Posts tagged as:

card check

“The card check proposal now has a good chance of being Exhibit A in the post-election Case against Democratic Overreach. (Likely defense: ‘We were only pandering! You took us seriously!’)” [Newsweek "Kausfiles"]

October 4 roundup

by Walter Olson on October 4, 2010

  • O.J. Simpson trial 15 years after [Tim Lynch, Cato at Liberty; a couple of my reactions back then]
  • Hackers expose internal documents of British copyright-mill law firm [Steele, LEF] Insult to injury: now that target law firm may be fined for privacy breach [same]
  • BAR/BRI antitrust case: “Judge Cites ‘Egregious Breach’ of Ethics, Slashes Law Firm Fee from $12M to $500K” [ABA Journal]
  • “Confessions of former debt collectors” [CNN Money via CL&P]
  • Big investigative series on prosecutorial misconduct [USA Today]
  • “Even with malpractice insurance, doctors opt for expensive, defensive medicine” [Jain/WaPo] “Medical malpractice suits drop but take a toll” [Pittsburgh Post-Gazette; Paul Carpenter, of the Allentown Morning Call, on problem and possible solutions] A contrary view: Ron Miller.
  • “Card check is dead … long live card check” [Hyman]
  • “Canada: Deported Russian spy sues for readmittance” [four years ago on Overlawyered] A role model for some in the spy ring recently deported from the U.S.?

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September 20 roundup

by Walter Olson on September 20, 2010

  • “Family sues for $25 million over death of Virginia Beach homeless man” [Pilot Online]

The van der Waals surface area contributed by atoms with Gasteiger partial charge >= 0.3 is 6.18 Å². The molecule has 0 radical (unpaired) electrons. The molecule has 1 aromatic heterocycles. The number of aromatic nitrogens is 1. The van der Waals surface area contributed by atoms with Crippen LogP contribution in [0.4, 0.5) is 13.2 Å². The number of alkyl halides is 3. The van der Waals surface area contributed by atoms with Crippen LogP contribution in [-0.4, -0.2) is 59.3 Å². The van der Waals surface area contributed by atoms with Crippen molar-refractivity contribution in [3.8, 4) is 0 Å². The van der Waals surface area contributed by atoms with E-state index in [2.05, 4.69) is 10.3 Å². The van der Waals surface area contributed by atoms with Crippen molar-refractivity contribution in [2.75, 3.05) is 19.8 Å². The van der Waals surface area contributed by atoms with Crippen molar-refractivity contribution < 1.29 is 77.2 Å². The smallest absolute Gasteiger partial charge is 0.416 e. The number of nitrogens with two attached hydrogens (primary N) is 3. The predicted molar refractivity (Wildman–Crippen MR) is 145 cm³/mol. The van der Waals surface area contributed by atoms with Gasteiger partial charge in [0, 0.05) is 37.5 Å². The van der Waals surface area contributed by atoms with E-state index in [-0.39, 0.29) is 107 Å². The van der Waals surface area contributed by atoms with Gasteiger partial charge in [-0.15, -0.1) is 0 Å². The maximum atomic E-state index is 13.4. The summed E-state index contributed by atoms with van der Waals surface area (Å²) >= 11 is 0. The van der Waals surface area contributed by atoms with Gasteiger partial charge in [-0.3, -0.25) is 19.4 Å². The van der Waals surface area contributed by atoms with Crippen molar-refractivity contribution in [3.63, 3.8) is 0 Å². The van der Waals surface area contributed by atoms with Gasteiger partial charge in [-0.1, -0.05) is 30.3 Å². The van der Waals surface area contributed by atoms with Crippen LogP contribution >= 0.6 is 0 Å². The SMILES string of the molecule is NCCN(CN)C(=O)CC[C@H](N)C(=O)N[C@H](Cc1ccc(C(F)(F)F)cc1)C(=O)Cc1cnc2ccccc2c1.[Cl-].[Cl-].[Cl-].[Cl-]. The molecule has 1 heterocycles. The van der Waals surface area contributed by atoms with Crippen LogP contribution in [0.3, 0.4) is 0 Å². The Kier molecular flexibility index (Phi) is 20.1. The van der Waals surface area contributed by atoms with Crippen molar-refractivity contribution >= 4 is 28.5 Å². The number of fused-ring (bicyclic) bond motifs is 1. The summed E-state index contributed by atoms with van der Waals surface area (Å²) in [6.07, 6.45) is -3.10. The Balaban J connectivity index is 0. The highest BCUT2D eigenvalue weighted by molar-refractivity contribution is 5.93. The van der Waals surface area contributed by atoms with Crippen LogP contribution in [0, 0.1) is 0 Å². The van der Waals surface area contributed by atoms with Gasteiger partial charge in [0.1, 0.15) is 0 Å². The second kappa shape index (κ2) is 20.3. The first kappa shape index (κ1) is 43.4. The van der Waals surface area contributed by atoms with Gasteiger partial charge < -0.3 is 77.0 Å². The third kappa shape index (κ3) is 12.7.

• New paper proposes voucherizing indigent criminal defense [Stephen Schulhofer and David Friedman, Cato Institute, more]
  • “Why the Employee Free Choice Act Has, and Should, Fail” [Richard Epstein, SSRN]
  • Free-market lawprofs file brief in class action arbitration case, Concepcion v. AT&T [PoL]
  • Enactment of Dodd-Frank law results in flood of whistleblower-suit leads for plaintiff’s bar [Corporate Counsel, ABA Journal] “Will Whistle-Blowing Be Millions Well Spent?” [Perlis/Chais, Forbes]
  • Sept. 28 in House: “Congressional Hearing on the Problems of Overcriminalization” [NACDL]
  • Abusive-litigation angle seen in NYC mosque controversy [Painter, Legal Ethics Forum]
  • Snark alert: Mr. Soros does something nice for Human Rights, and Human Rights does something nice for him [Stoll]

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Or at least that’s the theme of a panel discussion this week from the lefty Kossack folks, claiming that card check will consign conservatives to “permanent minority” status. [ShopFloor]

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May 12 roundup

by Walter Olson on May 12, 2009

  • Florida: “Law firm is found liable for injuries to client who fell off a chair” [WPBF via Bernabe]
  • Monsanto, known for hardball litigation over its patented seeds, might regret taking on duPont [AmLaw Litigation Daily, earlier here and here]
  • Kenyan man sues women’s rights activists for leading sex boycott that his wife joined [Daily Nation]
  • Notice a “sign this EFCA petition” message in your Twitter stream, about the controversial card-check union bill? Better check out its bona fides [Point of Law]